- how Shannon’s information is related to probability,
- that what is called a
- is NOT the machine that Alan Turing (Benedict Cumberbatch)
- is using in the movie
- .
- is more than just a collection of brilliant, innovative methods to solve problems.
- If you are interested in
- or are planning to explore it, the course will make you see artificial learning in an entirely new way. You will know how to formulate optimal hypotheses for a learning task. And you will be able to analyze learning techniques such as clustering or neural networks as just ways of compressing information.
- If you are interested in
- , you will understand that reasoning by analogy, reasoning by induction, explaining, proving, etc. are all alike; they all amount to providing more compact descriptions of situations.
- If you are interested in
- , you will be amazed at the fact that crucial notions such as probability and randomness can be redefined in terms of algorithmic information. You will also understand that there are theoretical limits to what artificial intelligence can do.
- If you are interested in
- , you will find some intriguing results in this course. Thanks to algorithmic information, notions such as unexpectedness, interest and, to a certain extent, aesthetics, can be formally defined and computed, and this may change your views on what artificial intelligence can achieve in the future.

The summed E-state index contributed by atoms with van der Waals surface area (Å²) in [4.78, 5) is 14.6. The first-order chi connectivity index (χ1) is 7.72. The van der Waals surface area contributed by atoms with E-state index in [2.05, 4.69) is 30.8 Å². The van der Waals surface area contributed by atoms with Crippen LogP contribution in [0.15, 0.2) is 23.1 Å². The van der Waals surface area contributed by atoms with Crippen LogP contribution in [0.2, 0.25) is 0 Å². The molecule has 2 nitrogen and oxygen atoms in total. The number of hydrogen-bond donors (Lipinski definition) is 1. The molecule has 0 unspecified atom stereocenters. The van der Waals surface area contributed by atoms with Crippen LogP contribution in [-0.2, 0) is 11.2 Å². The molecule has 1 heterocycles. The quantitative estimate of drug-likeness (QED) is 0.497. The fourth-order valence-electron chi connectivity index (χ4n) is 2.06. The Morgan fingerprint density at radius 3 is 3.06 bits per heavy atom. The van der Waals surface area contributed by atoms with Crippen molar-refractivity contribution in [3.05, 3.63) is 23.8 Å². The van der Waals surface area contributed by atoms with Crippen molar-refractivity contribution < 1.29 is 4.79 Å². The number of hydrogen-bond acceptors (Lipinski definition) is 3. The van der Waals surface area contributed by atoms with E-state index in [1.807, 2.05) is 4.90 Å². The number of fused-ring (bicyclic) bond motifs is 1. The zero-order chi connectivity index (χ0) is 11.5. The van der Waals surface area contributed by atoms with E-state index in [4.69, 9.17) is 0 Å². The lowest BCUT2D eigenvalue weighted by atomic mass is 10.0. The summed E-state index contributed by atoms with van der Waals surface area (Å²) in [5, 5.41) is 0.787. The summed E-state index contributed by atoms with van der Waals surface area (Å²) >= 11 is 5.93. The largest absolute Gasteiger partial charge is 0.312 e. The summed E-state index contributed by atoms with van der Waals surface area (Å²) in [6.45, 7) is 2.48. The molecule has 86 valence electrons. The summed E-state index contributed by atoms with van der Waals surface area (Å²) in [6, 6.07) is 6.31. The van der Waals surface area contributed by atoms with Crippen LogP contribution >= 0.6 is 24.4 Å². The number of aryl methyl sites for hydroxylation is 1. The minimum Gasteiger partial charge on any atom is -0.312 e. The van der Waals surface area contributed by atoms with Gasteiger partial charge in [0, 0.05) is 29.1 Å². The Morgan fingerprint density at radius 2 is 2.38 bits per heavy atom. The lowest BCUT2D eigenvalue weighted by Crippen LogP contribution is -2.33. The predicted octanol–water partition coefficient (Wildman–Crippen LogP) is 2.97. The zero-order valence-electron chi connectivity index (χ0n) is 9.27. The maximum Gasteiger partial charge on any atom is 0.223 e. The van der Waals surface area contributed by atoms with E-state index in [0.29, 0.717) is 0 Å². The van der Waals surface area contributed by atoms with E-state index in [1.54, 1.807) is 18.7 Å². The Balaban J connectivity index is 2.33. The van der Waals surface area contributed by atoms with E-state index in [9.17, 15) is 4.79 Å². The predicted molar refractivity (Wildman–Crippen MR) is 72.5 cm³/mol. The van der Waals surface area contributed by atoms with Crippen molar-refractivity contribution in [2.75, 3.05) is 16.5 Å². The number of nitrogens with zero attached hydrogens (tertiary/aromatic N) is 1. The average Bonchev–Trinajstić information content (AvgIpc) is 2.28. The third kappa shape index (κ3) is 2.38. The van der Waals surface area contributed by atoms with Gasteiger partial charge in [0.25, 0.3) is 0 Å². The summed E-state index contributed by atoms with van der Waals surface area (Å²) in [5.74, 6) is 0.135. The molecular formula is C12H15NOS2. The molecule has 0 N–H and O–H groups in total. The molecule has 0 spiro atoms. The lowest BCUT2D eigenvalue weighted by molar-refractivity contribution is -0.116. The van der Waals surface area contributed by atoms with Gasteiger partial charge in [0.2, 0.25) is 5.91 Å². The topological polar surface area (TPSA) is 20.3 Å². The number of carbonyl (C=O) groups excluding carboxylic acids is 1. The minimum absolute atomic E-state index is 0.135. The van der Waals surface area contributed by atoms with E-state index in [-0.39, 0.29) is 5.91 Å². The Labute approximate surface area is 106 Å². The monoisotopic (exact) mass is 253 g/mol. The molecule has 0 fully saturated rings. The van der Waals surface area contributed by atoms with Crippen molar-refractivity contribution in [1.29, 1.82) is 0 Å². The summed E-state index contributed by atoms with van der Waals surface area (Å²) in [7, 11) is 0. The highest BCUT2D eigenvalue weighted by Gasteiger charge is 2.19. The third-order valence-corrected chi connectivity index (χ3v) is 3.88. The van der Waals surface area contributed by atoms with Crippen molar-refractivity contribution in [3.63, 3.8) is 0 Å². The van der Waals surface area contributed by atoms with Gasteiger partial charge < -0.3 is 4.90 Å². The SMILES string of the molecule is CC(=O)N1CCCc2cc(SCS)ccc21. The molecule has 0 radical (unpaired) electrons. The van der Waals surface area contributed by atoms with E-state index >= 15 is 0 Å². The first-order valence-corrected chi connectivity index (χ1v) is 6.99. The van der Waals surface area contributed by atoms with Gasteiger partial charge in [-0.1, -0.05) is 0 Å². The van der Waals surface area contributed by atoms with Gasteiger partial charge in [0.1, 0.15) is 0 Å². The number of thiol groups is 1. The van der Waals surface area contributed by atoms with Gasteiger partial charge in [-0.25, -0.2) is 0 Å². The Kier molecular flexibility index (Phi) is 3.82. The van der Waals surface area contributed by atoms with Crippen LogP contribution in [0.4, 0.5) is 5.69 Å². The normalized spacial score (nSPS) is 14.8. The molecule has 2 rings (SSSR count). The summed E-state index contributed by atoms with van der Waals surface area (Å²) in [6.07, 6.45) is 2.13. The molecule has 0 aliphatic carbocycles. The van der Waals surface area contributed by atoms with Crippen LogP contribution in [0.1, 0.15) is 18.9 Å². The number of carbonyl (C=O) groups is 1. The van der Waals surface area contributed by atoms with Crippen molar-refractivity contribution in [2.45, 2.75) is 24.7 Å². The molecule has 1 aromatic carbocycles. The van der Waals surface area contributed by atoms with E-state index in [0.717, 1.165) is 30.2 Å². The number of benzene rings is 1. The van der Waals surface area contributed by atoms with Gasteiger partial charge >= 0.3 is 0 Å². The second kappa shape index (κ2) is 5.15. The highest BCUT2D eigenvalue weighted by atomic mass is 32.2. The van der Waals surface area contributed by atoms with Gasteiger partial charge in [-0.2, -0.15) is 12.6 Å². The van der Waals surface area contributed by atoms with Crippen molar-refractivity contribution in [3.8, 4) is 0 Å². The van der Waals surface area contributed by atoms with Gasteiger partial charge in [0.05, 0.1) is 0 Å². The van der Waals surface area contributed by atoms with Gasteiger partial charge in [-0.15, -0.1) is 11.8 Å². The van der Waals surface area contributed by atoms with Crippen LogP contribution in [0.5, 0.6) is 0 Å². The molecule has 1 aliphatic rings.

- Complexity as code length
- Conditional Complexity
- Complexity and frequency
- Meaning distance
- Algorithmic probability, Randomness
- Gödel’s theorem
- Universal induction - MDL
- Analogy & Machine Learning as complexity minimization
- Simplicity & coincidences
- Subjective probability
- Relevance

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Rating | Not enough ratings |
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Length | 5 weeks |

Effort | 4 - 8 hours per week |

Starts | On Demand (Start anytime) |

Cost | $49 |

From | edX |

Instructor | Jean-Louis Dessalles |

Download Videos | On all desktop and mobile devices |

Language | English |

Subjects | Programming |

Tags | Computer Science |

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## Careers

An overview of related careers and their average salaries in the US. Bars indicate income percentile.

Algorithmic Execution Desk Support $67k

Information Resources $69k

Information Security 1 $72k

Algorithmic Trading Support $73k

Information Service $73k

Information Artist $77k

Equity Algorithmic Quant Analyst $83k

Information Engineer 3 $92k

Algorithmic Trading Developer - C++ $104k

Information Coordinator 3 $105k

Algorithmic Software Engineer $111k

Information Architect 2 $118k

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Rating | Not enough ratings |
---|---|

Length | 5 weeks |

Effort | 4 - 8 hours per week |

Starts | On Demand (Start anytime) |

Cost | $49 |

From | edX |

Instructor | Jean-Louis Dessalles |

Download Videos | On all desktop and mobile devices |

Language | English |

Subjects | Programming |

Tags | Computer Science |